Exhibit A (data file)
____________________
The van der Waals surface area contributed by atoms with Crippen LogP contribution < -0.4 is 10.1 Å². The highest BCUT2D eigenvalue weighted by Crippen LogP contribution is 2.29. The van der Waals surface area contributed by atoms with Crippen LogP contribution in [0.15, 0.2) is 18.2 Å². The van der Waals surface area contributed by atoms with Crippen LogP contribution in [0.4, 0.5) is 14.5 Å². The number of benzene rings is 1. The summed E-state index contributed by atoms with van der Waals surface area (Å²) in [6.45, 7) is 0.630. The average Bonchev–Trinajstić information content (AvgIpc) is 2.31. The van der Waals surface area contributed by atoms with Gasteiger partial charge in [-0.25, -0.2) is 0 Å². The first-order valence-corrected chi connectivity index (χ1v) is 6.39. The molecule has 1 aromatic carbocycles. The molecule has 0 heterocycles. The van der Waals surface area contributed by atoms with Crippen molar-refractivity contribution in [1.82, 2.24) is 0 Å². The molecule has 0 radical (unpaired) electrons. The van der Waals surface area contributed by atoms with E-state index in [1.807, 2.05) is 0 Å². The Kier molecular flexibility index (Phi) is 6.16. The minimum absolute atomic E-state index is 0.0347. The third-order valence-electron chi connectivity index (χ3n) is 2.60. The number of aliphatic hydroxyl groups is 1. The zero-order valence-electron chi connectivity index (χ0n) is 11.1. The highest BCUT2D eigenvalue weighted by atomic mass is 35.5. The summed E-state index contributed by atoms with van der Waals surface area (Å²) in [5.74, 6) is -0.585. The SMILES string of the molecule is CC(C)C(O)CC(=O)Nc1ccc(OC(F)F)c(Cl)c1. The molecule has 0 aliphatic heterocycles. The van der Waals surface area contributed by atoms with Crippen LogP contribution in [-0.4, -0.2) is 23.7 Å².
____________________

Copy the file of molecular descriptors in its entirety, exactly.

The van der Waals surface area contributed by atoms with Crippen LogP contribution < -0.4 is 10.1 Å². The highest BCUT2D eigenvalue weighted by Crippen LogP contribution is 2.29. The van der Waals surface area contributed by atoms with Crippen LogP contribution in [0.15, 0.2) is 18.2 Å². The van der Waals surface area contributed by atoms with Crippen LogP contribution in [0.4, 0.5) is 14.5 Å². The number of benzene rings is 1. The summed E-state index contributed by atoms with van der Waals surface area (Å²) in [6.45, 7) is 0.630. The average Bonchev–Trinajstić information content (AvgIpc) is 2.31. The van der Waals surface area contributed by atoms with Gasteiger partial charge in [-0.25, -0.2) is 0 Å². The first-order valence-corrected chi connectivity index (χ1v) is 6.39. The molecule has 1 aromatic carbocycles. The molecule has 0 heterocycles. The van der Waals surface area contributed by atoms with Crippen molar-refractivity contribution in [1.82, 2.24) is 0 Å². The molecule has 0 radical (unpaired) electrons. The van der Waals surface area contributed by atoms with E-state index in [1.807, 2.05) is 0 Å². The Kier molecular flexibility index (Phi) is 6.16. The minimum absolute atomic E-state index is 0.0347. The third-order valence-electron chi connectivity index (χ3n) is 2.60. The number of aliphatic hydroxyl groups is 1. The zero-order valence-electron chi connectivity index (χ0n) is 11.1. The highest BCUT2D eigenvalue weighted by atomic mass is 35.5. The summed E-state index contributed by atoms with van der Waals surface area (Å²) in [5.74, 6) is -0.585. The SMILES string of the molecule is CC(C)C(O)CC(=O)Nc1ccc(OC(F)F)c(Cl)c1. The molecule has 0 aliphatic heterocycles. The van der Waals surface area contributed by atoms with Crippen LogP contribution in [-0.4, -0.2) is 23.7 Å².